Retirees share their time through Ignatian Volunteer Corps

By Michelle Martin | Staff writer
Wednesday, July 11, 2018

George Casson, a member of the Ignatian Volunteer Corps, reads with seventh-grader Jacob Moreno at San Miguel School in the Back of the Yards neighborhood on July 3. (Julie Jaidinger/Chicago Catholic)

George Casson doesn’t think he does much at San Miguel School, 1954 W. 19th St.
Casson, a retired attorney from Hinsdale, Illinois, and a member of the Ignatian Volunteer Corps, spends two days a week at the school, which operates on extended school year and an extended school day.

While he’s there, he sits with students one-on-one, listening to them read a page of whatever book they are reading, then taking a turn reading a page back to them.

San Miguel, an independent Catholic middle school, serves sixth- through eighth-graders, most of whom come from families that are economically challenged and speak Spanish at home. Incoming students might still be reading picture books meant for young children; older students might be reading adult books. With two periods a day devoted to reading, they progress quickly.

“Sometimes they might ask me what a word means or how to pronounce it,” said Casson, a parishioner at St. Isaac Jogues Parish in the Joliet Diocese.

Casson has been helping students read at San Miguel for three years. He volunteers through the Ignatian Volunteer Corps, which offers adults usually 50 or older an opportunity to be part of a community of volunteers that is based in Ignatian spirituality.

Maura Rogan, regional director of IVC Chicago, said all three parts of the program support each other: work as a volunteer in the community, meeting once a month with a “spiritual reflector” and coming together with other Ignatian volunteers.

Jacqueline Fitzgerald, a program associate, said the spiritual reflectors are not so much directors as companions on the journey.

“They’re there to help the volunteers identify where they see God in their work,” Fitzgerald said. “So that they can find the meaning in the journey.”

There are Ignatian volunteers in 20 regions of the United States. The group has been in the Chicago area since 2001. In the 2017-2018 service year, 65 volunteers served in more than 50 partner agencies. In addition to schools, volunteers serve in refugee and immigrant services, women’s and children’s services and hospital and prison ministry.

Those are the volunteers that are really working hard, Casson said.

“I just read with kids,” he said, “I try to get them interested in reading the same way I was when I was their age.”

He still is interested, he said. So interested that he sometimes will go to the school library to find out how a book ends, since he picks up reading wherever a student is and stops at the end of a period.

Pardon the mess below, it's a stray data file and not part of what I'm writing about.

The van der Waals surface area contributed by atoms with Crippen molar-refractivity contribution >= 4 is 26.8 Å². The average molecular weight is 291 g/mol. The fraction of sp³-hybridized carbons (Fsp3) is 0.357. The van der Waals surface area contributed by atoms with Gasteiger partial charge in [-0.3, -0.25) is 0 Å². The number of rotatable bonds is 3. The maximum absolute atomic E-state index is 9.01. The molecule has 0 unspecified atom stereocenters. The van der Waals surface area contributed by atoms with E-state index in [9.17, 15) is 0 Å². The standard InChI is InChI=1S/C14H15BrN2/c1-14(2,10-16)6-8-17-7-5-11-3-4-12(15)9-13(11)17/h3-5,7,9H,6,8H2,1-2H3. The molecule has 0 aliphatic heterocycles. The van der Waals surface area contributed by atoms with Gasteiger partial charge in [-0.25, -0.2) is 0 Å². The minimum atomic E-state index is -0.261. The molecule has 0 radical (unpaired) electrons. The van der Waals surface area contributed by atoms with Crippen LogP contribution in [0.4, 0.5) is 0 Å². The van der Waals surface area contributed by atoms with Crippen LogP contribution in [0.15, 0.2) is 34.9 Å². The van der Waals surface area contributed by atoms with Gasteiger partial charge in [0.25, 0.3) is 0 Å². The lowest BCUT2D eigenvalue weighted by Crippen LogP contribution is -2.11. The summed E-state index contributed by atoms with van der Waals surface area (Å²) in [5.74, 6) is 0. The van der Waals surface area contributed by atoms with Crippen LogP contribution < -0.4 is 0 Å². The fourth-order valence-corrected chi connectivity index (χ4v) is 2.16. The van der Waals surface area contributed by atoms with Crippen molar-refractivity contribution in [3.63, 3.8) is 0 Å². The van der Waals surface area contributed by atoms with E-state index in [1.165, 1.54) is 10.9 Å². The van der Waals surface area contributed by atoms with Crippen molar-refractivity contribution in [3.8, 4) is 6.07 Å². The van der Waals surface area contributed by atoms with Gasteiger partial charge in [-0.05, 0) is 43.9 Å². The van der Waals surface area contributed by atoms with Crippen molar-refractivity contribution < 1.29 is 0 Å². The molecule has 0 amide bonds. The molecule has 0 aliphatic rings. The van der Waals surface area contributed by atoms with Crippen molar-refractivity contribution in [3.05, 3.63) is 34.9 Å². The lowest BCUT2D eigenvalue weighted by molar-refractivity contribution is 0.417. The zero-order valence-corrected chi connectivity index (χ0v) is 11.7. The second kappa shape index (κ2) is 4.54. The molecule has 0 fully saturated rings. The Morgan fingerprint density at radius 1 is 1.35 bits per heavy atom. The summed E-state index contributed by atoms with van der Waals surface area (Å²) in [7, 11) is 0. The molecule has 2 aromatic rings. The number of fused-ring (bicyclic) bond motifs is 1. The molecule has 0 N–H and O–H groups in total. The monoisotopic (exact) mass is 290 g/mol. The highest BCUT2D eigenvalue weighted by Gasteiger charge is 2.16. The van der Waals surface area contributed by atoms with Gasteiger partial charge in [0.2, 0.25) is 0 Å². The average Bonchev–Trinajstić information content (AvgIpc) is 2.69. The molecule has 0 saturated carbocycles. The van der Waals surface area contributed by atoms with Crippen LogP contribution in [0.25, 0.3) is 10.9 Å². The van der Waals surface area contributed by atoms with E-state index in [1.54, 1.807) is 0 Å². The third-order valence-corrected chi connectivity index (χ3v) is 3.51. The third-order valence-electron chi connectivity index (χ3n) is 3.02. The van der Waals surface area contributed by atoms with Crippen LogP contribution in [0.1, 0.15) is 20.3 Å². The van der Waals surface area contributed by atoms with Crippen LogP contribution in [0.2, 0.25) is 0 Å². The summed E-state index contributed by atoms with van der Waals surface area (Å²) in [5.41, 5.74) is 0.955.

Some books, he’s read parts of over and over again with many students: all of the Harry Potter books, for example, or the books in the Hunger Games trilogy.

Erin Hempstead, director of intervention programs at San Miguel, said Casson’s time with students makes a big impression.

“It’s extremely beneficial to their academic development,” she said. “The kids are here because they have social and emotional support needs as well. Having people with life wisdom who can offer them patience and presence is important.”

All IVC volunteers commit to two days a week for nine months, Rogan said, roughly coinciding with the school year. While the commitment is only for one year at a time, many volunteers come back year after year.

Casson said he sees that commitment with the volunteers he knows.

“There are a lot of volunteers who have been doing it five, 10, even 15 years,” Casson said. “With everybody retired, they have the time, and they keep going through their 70s and 80s and even 90s, as long as their health allows.”

Agencies who partner with IVC pay a small fee to cover IVC’s costs, which include conducting criminal background checks of volunteers and providing safe environment training through the Archdiocese of Chicago. In return, they are matched with volunteers whose skill sets and interests fit the job descriptions they provide and who are willing to spend enough time to make a meaningful difference to the agencies they serve.

Casson was recruited by other men in his parish who were already Ignatian volunteers, he said.

“They said as soon as you’re semi-retired and you have some time to give back, this is the way to do it,” Casson said.

He had already been introduced to Ignatian spirituality by attending a retreat at the Jesuit Bellarmine Retreat House years earlier — an experience he repeated every year since.

“Ignatian spirituality can be life-changing,” Casson said. “It can bring focus to your life not only spiritually, but in how you interact with people. The Ignatian Volunteer Corps really ties your volunteer work into Ignatian spirituality.”

Now, he said, he is the one recommending IVC to friends who are retired, or planning to retire soon.

“Every Ignatian volunteer is a recruiter,” he said. “I find it to be everything my friends said and more.”

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